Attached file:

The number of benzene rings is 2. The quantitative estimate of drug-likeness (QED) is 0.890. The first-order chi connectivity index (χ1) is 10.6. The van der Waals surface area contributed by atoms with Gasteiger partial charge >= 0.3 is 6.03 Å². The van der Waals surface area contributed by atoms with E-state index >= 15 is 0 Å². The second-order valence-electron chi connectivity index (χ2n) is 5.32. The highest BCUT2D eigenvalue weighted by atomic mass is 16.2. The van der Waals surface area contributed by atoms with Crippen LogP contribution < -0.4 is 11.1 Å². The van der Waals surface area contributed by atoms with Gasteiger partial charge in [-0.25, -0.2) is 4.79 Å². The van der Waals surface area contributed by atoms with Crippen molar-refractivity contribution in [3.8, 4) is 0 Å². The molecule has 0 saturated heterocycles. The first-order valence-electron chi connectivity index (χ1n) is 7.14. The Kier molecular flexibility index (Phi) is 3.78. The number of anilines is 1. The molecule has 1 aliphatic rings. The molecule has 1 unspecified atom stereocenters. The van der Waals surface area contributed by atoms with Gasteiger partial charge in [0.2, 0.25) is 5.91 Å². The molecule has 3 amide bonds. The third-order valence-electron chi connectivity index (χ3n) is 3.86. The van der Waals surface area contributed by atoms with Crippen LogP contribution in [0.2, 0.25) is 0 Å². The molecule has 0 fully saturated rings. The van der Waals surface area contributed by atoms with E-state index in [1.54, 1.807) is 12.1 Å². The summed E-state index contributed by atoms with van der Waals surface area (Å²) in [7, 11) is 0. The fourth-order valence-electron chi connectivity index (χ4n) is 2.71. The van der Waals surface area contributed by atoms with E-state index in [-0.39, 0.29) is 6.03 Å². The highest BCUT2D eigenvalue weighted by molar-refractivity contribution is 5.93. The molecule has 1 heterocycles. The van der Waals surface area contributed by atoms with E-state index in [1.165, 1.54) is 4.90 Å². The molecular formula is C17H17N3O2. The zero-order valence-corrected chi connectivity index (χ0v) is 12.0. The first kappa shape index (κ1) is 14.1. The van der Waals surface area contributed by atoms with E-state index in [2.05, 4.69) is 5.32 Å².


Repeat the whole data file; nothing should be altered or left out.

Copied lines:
The number of benzene rings is 2. The quantitative estimate of drug-likeness (QED) is 0.890. The first-order chi connectivity index (χ1) is 10.6. The van der Waals surface area contributed by atoms with Gasteiger partial charge >= 0.3 is 6.03 Å². The van der Waals surface area contributed by atoms with E-state index >= 15 is 0 Å². The second-order valence-electron chi connectivity index (χ2n) is 5.32. The highest BCUT2D eigenvalue weighted by atomic mass is 16.2. The van der Waals surface area contributed by atoms with Crippen LogP contribution < -0.4 is 11.1 Å². The van der Waals surface area contributed by atoms with Gasteiger partial charge in [-0.25, -0.2) is 4.79 Å². The van der Waals surface area contributed by atoms with Crippen molar-refractivity contribution in [3.8, 4) is 0 Å². The molecule has 0 saturated heterocycles. The first-order valence-electron chi connectivity index (χ1n) is 7.14. The Kier molecular flexibility index (Phi) is 3.78. The number of anilines is 1. The molecule has 1 aliphatic rings. The molecule has 1 unspecified atom stereocenters. The van der Waals surface area contributed by atoms with Gasteiger partial charge in [0.2, 0.25) is 5.91 Å². The molecule has 3 amide bonds. The third-order valence-electron chi connectivity index (χ3n) is 3.86. The van der Waals surface area contributed by atoms with Crippen LogP contribution in [0.2, 0.25) is 0 Å². The molecule has 0 fully saturated rings. The van der Waals surface area contributed by atoms with E-state index in [1.54, 1.807) is 12.1 Å². The summed E-state index contributed by atoms with van der Waals surface area (Å²) in [7, 11) is 0. The fourth-order valence-electron chi connectivity index (χ4n) is 2.71. The van der Waals surface area contributed by atoms with E-state index in [-0.39, 0.29) is 6.03 Å². The highest BCUT2D eigenvalue weighted by molar-refractivity contribution is 5.93. The molecule has 1 heterocycles. The van der Waals surface area contributed by atoms with E-state index in [1.165, 1.54) is 4.90 Å². The molecular formula is C17H17N3O2. The zero-order valence-corrected chi connectivity index (χ0v) is 12.0. The first kappa shape index (κ1) is 14.1. The van der Waals surface area contributed by atoms with E-state index in [2.05, 4.69) is 5.32 Å².